Sectarian tensions within migrant populations increase complexity of refugee resettlements

A shisha cafe, like the one where Arab migrants gather in Brussels. (Photo Credit: Wojtek Ogrodowczyk via Flickr Creative Commons)

United Nations Secretary General Ban Ki Moon today called on countries to resettle nearly half a million Syrian refugees — so far places have been found for only about  185,000.  His remarks came at a one-day summit hosted by the UN’s refugee agency, attended by representatives from more than 90 countries. The vast majority of Syrian refugees needing placement are currently in countries immediately surrounding Syrian borders.

But opponents of resettlement have latched onto the attacks by Muslim extremists in Brussels and Paris to argue against allowing Syrians into some European countries. Further complicating the issue are tensions within communities of refugees and among other recent immigrants. Tom Carstensen has more.

Download Audio

Patrons in this shisha café in the Belgian city of Mechelen smoke Arab water pipes like they do back home. The owner of the café is an Armenian-Syrian from the minority Christian population in the war torn country. He doesn’t want his name or the café’s name, made public, as he’s afraid of sectarian retaliation.

He migrated to Belgium ten years ago. His friend Narek has only been here about a year. Narek is not his real name, he uses a pseudonym because he’s afraid of Islamists finding him in Belgium, and there are plenty here.

Narek sought to leave behind the violence perpetrated by members of various warring factions. Now he’s worried about Europe’s future – due to sectarianism imported from the Middle East with the massive influx of asylum seekers and migrants. Until recently he has been living in refugee centers, and is unnerved by talk he’s overheard between Islamists there.

“Too many, there were not hiding that they are very much supporters of Jabat Al Nusra,” Narek explains.

Jabat Al Nusra is Al Qaeda’s armed wing in the Syrian Civil war and is one of the groups that is not party to the current tenuous ceasefire.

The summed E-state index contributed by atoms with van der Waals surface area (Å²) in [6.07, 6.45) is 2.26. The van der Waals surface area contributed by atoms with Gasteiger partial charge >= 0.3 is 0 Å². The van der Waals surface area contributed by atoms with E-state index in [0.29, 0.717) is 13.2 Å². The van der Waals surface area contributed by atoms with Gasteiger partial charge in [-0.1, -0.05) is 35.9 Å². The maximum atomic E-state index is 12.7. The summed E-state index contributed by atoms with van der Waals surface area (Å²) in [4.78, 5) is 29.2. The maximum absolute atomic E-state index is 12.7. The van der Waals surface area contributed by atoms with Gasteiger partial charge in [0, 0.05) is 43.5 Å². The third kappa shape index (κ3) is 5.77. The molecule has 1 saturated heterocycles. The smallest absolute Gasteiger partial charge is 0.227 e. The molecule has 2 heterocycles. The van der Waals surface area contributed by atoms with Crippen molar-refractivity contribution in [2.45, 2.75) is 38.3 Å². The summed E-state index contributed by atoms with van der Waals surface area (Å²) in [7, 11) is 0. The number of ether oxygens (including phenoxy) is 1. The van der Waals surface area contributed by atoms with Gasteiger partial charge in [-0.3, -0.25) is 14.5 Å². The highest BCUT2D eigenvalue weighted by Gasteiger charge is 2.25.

“How do they know if this person is from ISIS or that one is from Jabat al Nusra, or from any other?” asks Narek.

Even with the pending plan between the EU and Turkey to shut down migration routes and vet refugees before admitting them to the EU, Narek says Europe has no idea who they’re letting in.

The conflicts moving along with migrant populations as they flee war and violence are certainly not limited to Belgium. With Turkey’s recent offer to take back all migrants who cross its border into the EU, the already complicated dynamics there are sure to grow.

The decades-long sectarian conflict between Kurds and Turks continues, and has flared up recently.

And the Kurd-Turk tension extends beyond the country’s borders. In September of last year in central Stockholm, police came under attack during a clash between the two groups.

And as the refugee crisis expands, more and more people are thrown together in refugee centers. Across the region there have been numerous reports of attacks against Christian asylum seekers housed in these facilities.

In a bid to address the ongoing attacks, several German states have segregated Christians and Muslims into separate detention centers.

Lise Poulsen Galal, from Roskilde University in Denmark, has studied anti-Islamic sentiments among Christian refugees from Iraq. She says that when the first influx of Iraqis came to Denmark in the 80s there were never any issues between Muslims and Christians in the asylum centers. But that’s has changed.

“The Christians I have talked to in Denmark, they talk about the threat from Islam and about the conflicts in the Middle East,” Galal explains. “They say it was good once, they lived like brothers and sisters. Now the threat is not just in the Middle East, but also in Europe, they say.”

But Gala says it’s not just the radical Islamists who incite the violence.

There’s a risk for this becoming more frequent because they are coming from sectarian conflicts. The religious differences are used in the wars,” points out Galal. “We saw it here as well during the Balkan wars where Bosnian Muslims coming here then had conflicts with Serbs already here.”

And there have been attacks in Denmark. Bagok has Kurdish background but has lived in Denmark his whole life. He was at recent rally in a predominately Muslim neighborhood of Copenhagen when violence broke out. The event was held in support of rebuilding efforts in the Kurdish town Kobane. Bagok says pro-Kurdish demonstrators came under attack.

They shouted that IS are not the terrorists, the Kurds are,” Bagok recalls. “They shouted shouted ‘Allahu Akbar’ several times.”

When one of the attackers started shouting to the others to get knives the pro-Kurdish demonstration decided to break up. Earlier that year, another pro-Kurdish demo in Copenhagen ended in violence when an IS supporter drove up to the demo and started shouting that the Kurds would be annihilated.

As the influx of migrants continues untempered by Balkan border closures or EU-Turkey talks, these very real sectarian tensions will likely continue to spark across the region.

You may also like...